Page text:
Get help with any kind of project - from a high school essay to a PhD dissertation
|Subject area||Arts Entertainment|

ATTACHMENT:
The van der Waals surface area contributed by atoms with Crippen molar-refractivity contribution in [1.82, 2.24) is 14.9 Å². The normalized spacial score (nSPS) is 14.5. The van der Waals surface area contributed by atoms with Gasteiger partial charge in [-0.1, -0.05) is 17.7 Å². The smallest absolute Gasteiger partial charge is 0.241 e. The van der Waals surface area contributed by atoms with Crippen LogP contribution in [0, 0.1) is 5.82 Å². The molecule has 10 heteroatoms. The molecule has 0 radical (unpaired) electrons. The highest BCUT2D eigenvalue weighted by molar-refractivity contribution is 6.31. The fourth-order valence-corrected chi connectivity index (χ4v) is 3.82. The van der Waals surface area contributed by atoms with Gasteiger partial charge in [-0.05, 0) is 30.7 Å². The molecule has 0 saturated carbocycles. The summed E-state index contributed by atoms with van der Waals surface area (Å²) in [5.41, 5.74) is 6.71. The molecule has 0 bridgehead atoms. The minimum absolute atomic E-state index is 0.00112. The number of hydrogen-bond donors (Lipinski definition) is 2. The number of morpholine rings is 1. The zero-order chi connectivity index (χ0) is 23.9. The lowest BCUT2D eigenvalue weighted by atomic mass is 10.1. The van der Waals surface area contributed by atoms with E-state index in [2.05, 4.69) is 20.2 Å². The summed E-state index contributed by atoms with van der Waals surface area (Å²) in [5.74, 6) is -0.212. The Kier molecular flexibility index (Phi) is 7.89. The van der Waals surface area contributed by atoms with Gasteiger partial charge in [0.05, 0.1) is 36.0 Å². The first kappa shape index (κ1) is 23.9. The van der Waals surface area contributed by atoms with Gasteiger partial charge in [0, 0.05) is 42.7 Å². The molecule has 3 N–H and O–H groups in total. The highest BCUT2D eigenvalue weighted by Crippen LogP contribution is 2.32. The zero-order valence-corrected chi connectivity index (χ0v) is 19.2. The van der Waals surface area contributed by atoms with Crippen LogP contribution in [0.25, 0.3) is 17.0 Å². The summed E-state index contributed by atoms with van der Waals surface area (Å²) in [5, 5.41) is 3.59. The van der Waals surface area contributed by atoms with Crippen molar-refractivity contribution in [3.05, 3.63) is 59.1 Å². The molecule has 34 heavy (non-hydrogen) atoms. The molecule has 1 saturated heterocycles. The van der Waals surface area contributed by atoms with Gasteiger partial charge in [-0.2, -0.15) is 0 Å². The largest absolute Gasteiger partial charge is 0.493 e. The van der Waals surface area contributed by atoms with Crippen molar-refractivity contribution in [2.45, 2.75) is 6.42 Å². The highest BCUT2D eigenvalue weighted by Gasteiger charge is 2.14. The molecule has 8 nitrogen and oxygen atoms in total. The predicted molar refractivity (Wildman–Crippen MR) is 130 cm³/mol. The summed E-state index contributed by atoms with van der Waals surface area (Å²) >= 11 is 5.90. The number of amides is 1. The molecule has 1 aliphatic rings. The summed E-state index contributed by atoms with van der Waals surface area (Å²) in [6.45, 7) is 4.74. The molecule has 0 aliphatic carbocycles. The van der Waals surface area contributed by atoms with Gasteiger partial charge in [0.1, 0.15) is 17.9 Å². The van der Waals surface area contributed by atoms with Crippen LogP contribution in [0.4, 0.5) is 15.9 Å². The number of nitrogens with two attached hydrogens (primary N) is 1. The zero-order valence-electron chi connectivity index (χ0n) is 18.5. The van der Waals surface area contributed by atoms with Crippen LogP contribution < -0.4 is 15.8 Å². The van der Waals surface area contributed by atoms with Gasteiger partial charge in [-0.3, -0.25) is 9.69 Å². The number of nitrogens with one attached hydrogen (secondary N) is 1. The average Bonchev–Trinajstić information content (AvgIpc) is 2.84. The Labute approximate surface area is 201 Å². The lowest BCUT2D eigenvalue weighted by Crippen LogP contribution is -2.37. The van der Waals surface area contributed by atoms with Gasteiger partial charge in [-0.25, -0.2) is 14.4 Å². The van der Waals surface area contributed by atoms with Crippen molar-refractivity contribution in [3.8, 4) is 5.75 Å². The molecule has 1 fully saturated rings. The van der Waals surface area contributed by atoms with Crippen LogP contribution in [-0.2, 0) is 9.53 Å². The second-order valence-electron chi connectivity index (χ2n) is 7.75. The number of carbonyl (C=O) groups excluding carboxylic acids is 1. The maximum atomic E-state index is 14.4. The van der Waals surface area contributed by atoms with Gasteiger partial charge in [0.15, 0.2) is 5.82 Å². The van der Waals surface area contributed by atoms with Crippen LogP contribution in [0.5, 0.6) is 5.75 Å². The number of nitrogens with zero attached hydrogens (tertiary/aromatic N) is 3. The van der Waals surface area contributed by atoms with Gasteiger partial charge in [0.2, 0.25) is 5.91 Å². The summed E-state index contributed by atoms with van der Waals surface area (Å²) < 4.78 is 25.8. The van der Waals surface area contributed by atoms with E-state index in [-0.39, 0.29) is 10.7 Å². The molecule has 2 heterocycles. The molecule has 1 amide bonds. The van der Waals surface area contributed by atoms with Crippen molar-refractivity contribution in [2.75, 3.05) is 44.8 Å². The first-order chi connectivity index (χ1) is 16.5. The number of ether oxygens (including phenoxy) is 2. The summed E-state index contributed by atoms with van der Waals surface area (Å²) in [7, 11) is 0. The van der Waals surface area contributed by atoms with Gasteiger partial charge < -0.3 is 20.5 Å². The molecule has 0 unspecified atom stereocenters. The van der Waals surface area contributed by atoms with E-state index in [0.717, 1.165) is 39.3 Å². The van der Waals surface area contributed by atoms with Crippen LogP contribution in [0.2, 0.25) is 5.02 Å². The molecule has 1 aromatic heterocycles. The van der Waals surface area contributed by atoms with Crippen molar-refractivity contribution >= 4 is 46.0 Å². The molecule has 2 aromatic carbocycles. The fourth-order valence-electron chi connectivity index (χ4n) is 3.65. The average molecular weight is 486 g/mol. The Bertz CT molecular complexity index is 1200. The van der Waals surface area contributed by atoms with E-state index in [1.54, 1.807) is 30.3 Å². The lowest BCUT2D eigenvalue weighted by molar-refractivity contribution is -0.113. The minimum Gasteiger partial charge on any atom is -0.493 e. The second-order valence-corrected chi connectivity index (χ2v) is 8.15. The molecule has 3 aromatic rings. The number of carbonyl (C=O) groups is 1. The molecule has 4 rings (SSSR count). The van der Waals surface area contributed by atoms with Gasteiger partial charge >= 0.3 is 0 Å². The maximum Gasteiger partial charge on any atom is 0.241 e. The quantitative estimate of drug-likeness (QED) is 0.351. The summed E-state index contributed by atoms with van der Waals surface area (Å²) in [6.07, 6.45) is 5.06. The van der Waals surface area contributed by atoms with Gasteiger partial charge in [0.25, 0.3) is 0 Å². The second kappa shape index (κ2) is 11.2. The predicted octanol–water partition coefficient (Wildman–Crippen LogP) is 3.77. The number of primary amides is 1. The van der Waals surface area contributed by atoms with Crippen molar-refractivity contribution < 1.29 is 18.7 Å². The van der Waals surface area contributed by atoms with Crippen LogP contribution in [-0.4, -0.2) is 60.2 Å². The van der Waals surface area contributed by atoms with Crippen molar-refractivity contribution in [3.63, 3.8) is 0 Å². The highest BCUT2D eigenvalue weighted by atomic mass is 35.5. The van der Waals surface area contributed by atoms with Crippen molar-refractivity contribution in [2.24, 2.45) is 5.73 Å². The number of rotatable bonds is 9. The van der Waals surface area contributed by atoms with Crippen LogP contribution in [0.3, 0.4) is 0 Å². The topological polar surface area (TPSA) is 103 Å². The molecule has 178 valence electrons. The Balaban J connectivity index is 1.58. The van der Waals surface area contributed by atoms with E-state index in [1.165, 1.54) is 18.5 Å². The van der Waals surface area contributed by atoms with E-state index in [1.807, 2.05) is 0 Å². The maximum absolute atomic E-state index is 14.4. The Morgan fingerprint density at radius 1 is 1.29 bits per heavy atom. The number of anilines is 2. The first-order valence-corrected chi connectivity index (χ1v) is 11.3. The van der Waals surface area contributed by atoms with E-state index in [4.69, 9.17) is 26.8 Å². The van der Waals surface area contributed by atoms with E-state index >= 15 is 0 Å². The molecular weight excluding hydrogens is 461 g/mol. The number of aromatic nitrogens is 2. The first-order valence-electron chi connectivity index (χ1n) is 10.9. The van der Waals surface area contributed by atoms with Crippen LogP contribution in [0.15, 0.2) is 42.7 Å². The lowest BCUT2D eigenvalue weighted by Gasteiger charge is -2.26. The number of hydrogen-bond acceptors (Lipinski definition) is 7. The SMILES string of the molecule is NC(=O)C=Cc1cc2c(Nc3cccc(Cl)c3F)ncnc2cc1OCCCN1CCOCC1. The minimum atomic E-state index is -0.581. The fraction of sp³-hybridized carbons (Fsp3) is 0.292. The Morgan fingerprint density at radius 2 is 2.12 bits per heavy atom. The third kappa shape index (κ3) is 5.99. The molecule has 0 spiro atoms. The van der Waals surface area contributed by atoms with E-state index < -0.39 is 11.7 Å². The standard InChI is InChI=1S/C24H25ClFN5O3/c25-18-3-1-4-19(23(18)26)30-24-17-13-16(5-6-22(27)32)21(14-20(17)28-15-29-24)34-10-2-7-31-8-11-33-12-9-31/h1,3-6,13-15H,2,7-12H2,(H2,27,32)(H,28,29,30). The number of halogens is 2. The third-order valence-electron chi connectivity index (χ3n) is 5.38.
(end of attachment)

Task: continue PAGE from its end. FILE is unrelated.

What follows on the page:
Estrangement in Joseph Conrad's Amy Foster and in Rebecca West's The Return of the Soldier The concept of male estrangement within an alien setting is portrayed in equally Joseph Conrad's short story, Amy Foster, in Addition to in Rebecca West's book, The Return of the Soldier. To begin with, there are adverse reactions to the male protagonists' placement in their surroundings. The responses differ between the protagonists and the people they come into contact with. Second, there are similarities and differences between how both authors chose to learn more about the situations presented. Third, both protagonists handle their estrangement otherwise. It is really hard to behave appropriately when you're among peculiar customs. It seems ironic that in the cases, the protagonist has really reached the alien environment from violent circumstances. In Amy Foster, the main personality, Yanko Goorall, falls prey to a shipwreck, which makes him stranded in a mystical property. For instance, Conrad writes: "he had been a castawaywashed ashore within a storm. And also for himEngland has been an undiscovered country" (Conrad 140). Upon arrival, he was desperate and in need of shelter and sustenance, causing him to seem as though he was acting erratically. "The driver of Mr. Bradley's milk-cart made no secret of it that he had lashed with his whip at a hairy type of gipsy fellow who, jumping at a twist of the roadmade a snatch at the pony's bridle" (Conrad 145). This is justified by the narrator that asserts: "Maybe that at their own desperate endeavours to find help, and in his desire to get in touch with a one, the poor devil had tried to stop the cart" (Conrad 145). Even though Yanko had appeared to be acting strangely, his behaviours were also reacted to in a rather unpleasant f.. .